After exchanging emails and photos, I think I have an idea of Jack’s finished project. It looks like a tiny eight-inch-high wood-and-flashing border around the car’s parking spot. Of course, you have to close off the back once you’re parked. At one corner, a cinderblock or brick is leaned against the fence, giving the mice a route out of the little arena (when they cooperatively decide to leave on their own?). Of course, I have to admit all Alice eyebrows went up when we saw the finished product. Rats and even mice can easily scale an eight-inch fence. It’s laughably simple for them. If I believe Capt. Jack’s declarations of success, I guess I have to believe he is surrounded by unfortunately disabled rodents. One afterthought Jack added, and one that seemed quite satisfactory, was that he keeps the parking area brightly lighted. No rodent is going to expose itself under a spotlight in the dark and become the perfect target for an owl. So, maybe neighbor-annoying, screamingly bright floodlights on your car will keep a rat from gnawing on your Prius. Though, stay tuned. We’re off on another wild rat chase, PhD division, so we might have more hints next week.

Sponsored
Here's something you might be interested in.
Submit a free classified
or view all
Previous article

Giovanni Sgambati – an Italian Liszt

Wagner pushed for publication of Sgambati’s two piano quintets.
Next Article

Morgan Freeman as an extraterrestrial diplomat

You know the aliens have seen The Shawshank Redemption
Comments
0

Be the first to leave a comment.

Sign in to comment

Sign in

Art Reviews — W.S. Di Piero's eye on exhibits Ask a Hipster — Advice you didn't know you needed Best Buys — San Diego shopping Big Screen — Movie commentary Blurt — Music's inside track Booze News — San Diego spirits City Lights — News and politics Classical Music — Immortal beauty Classifieds — Free and easy Cover Stories — Front-page features Excerpts — Literary and spiritual excerpts Famous Former Neighbors — Next-door celebs Feast! — Food & drink reviews Feature Stories — Local news & stories From the Archives — Spotlight on the past Golden Dreams — Talk of the town Here's the Deal — Chad Deal's watering holes Just Announced — The scoop on shows Letters — Our inbox [email protected] — Local movie buffs share favorites Movie Reviews — Our critics' picks and pans Musician Interviews — Up close with local artists Neighborhood News from Stringers — Hyperlocal news News Ticker — News & politics Obermeyer — San Diego politics illustrated Of Note — Concert picks Out & About — What's Happening Overheard in San Diego — Eavesdropping illustrated Poetry — The old and the new Pour Over — Grab a cup Reader Travel — Travel section built by travelers Reading — The hunt for intellectuals Roam-O-Rama — SoCal's best hiking/biking trails San Diego Beer News — Inside San Diego suds SD on the QT — Almost factual news Set 'em Up Joe — Bartenders' drink recipes Sheep and Goats — Places of worship Special Issues — The best of Sports — Athletics without gush Street Style — San Diego streets have style Suit Up — Fashion tips for dudes Theater Reviews — Local productions Theater antireviews — Narrow your search Tin Fork — Silver spoon alternative Under the Radar — Matt Potter's undercover work Unforgettable — Long-ago San Diego Unreal Estate — San Diego's priciest pads Waterfront — All things ocean Your Week — Daily event picks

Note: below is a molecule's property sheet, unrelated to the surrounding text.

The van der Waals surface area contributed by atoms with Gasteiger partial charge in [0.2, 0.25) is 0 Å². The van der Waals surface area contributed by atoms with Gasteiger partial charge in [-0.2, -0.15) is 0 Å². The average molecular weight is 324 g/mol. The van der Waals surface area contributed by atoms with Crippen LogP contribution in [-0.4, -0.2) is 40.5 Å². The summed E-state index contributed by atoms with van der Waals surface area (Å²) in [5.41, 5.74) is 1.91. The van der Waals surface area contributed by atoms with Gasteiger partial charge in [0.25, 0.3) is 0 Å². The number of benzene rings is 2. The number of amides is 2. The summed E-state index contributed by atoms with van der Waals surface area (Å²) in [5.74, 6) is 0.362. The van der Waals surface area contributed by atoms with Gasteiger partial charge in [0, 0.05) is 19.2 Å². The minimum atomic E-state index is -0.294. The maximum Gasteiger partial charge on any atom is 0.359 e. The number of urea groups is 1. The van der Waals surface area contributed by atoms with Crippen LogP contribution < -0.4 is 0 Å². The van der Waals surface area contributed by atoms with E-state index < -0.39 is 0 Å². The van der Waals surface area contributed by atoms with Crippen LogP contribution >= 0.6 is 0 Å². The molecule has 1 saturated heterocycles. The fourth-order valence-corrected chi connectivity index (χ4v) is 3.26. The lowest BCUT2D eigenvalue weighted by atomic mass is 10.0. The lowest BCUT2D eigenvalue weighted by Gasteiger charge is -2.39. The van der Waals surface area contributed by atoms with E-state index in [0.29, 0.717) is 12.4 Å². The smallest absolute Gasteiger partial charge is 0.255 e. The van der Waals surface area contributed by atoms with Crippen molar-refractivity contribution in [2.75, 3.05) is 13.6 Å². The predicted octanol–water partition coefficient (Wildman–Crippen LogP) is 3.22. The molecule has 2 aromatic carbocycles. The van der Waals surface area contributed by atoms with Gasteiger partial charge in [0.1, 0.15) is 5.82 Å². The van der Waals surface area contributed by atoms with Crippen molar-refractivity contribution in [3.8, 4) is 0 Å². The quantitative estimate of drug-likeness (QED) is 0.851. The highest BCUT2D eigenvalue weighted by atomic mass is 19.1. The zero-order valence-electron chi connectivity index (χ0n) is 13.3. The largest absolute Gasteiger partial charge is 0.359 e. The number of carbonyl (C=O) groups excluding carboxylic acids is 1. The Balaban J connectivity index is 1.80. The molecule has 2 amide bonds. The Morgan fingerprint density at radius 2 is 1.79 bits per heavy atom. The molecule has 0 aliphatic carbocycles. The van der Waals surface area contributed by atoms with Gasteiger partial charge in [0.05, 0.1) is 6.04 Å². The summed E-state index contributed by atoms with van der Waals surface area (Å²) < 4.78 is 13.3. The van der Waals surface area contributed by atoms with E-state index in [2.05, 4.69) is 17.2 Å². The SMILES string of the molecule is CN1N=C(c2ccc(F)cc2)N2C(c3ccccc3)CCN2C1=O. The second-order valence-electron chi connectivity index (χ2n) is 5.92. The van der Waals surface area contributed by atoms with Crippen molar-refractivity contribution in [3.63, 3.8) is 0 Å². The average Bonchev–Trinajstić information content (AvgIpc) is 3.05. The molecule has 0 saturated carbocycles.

4S Ranch Allied Gardens Alpine Baja Balboa Park Bankers Hill Barrio Logan Bay Ho Bay Park Black Mountain Ranch Blossom Valley Bonita Bonsall Borrego Springs Boulevard Campo Cardiff-by-the-Sea Carlsbad Carmel Mountain Carmel Valley Chollas View Chula Vista City College City Heights Clairemont College Area Coronado CSU San Marcos Cuyamaca College Del Cerro Del Mar Descanso Downtown San Diego Eastlake East Village El Cajon Emerald Hills Encanto Encinitas Escondido Fallbrook Fletcher Hills Golden Hill Grant Hill Grantville Grossmont College Guatay Harbor Island Hillcrest Imperial Beach Imperial Valley Jacumba Jamacha-Lomita Jamul Julian Kearny Mesa Kensington La Jolla Lakeside La Mesa Lemon Grove Leucadia Liberty Station Lincoln Acres Lincoln Park Linda Vista Little Italy Logan Heights Mesa College Midway District MiraCosta College Miramar Miramar College Mira Mesa Mission Beach Mission Hills Mission Valley Mountain View Mount Hope Mount Laguna National City Nestor Normal Heights North Park Oak Park Ocean Beach Oceanside Old Town Otay Mesa Pacific Beach Pala Palomar College Palomar Mountain Paradise Hills Pauma Valley Pine Valley Point Loma Point Loma Nazarene Potrero Poway Rainbow Ramona Rancho Bernardo Rancho Penasquitos Rancho San Diego Rancho Santa Fe Rolando San Carlos San Marcos San Onofre Santa Ysabel Santee San Ysidro Scripps Ranch SDSU Serra Mesa Shelltown Shelter Island Sherman Heights Skyline Solana Beach Sorrento Valley Southcrest South Park Southwestern College Spring Valley Stockton Talmadge Temecula Tierrasanta Tijuana UCSD University City University Heights USD Valencia Park Valley Center Vista Warner Springs
Close